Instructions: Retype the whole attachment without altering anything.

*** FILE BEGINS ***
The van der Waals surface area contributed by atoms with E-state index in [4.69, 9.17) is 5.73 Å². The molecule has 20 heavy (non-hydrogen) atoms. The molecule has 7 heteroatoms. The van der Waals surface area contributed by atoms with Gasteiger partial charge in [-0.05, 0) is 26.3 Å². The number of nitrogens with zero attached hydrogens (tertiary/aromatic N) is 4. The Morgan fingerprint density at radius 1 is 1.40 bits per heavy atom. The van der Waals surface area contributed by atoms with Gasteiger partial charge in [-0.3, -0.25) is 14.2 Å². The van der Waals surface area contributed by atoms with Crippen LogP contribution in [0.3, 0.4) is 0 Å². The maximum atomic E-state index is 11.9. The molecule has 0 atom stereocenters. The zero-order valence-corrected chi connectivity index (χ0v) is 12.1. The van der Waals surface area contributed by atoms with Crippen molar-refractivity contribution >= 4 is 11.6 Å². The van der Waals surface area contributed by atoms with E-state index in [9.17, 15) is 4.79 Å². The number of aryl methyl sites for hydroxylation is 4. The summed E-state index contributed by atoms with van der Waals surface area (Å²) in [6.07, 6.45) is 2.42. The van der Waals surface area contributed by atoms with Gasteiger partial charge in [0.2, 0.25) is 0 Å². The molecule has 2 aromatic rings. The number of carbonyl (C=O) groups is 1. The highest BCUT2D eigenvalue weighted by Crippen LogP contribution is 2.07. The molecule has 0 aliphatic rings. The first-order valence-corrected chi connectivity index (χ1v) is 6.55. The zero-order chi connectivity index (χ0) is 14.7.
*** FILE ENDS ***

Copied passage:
The van der Waals surface area contributed by atoms with E-state index in [4.69, 9.17) is 5.73 Å². The molecule has 20 heavy (non-hydrogen) atoms. The molecule has 7 heteroatoms. The van der Waals surface area contributed by atoms with Gasteiger partial charge in [-0.05, 0) is 26.3 Å². The number of nitrogens with zero attached hydrogens (tertiary/aromatic N) is 4. The Morgan fingerprint density at radius 1 is 1.40 bits per heavy atom. The van der Waals surface area contributed by atoms with Gasteiger partial charge in [-0.3, -0.25) is 14.2 Å². The van der Waals surface area contributed by atoms with Crippen LogP contribution in [0.3, 0.4) is 0 Å². The maximum atomic E-state index is 11.9. The molecule has 0 atom stereocenters. The zero-order valence-corrected chi connectivity index (χ0v) is 12.1. The van der Waals surface area contributed by atoms with Crippen molar-refractivity contribution >= 4 is 11.6 Å². The van der Waals surface area contributed by atoms with E-state index in [9.17, 15) is 4.79 Å². The number of aryl methyl sites for hydroxylation is 4. The summed E-state index contributed by atoms with van der Waals surface area (Å²) in [6.07, 6.45) is 2.42. The van der Waals surface area contributed by atoms with Gasteiger partial charge in [0.2, 0.25) is 0 Å². The molecule has 2 aromatic rings. The number of carbonyl (C=O) groups is 1. The highest BCUT2D eigenvalue weighted by Crippen LogP contribution is 2.07. The molecule has 0 aliphatic rings. The first-order valence-corrected chi connectivity index (χ1v) is 6.55. The zero-order chi connectivity index (χ0) is 14.7.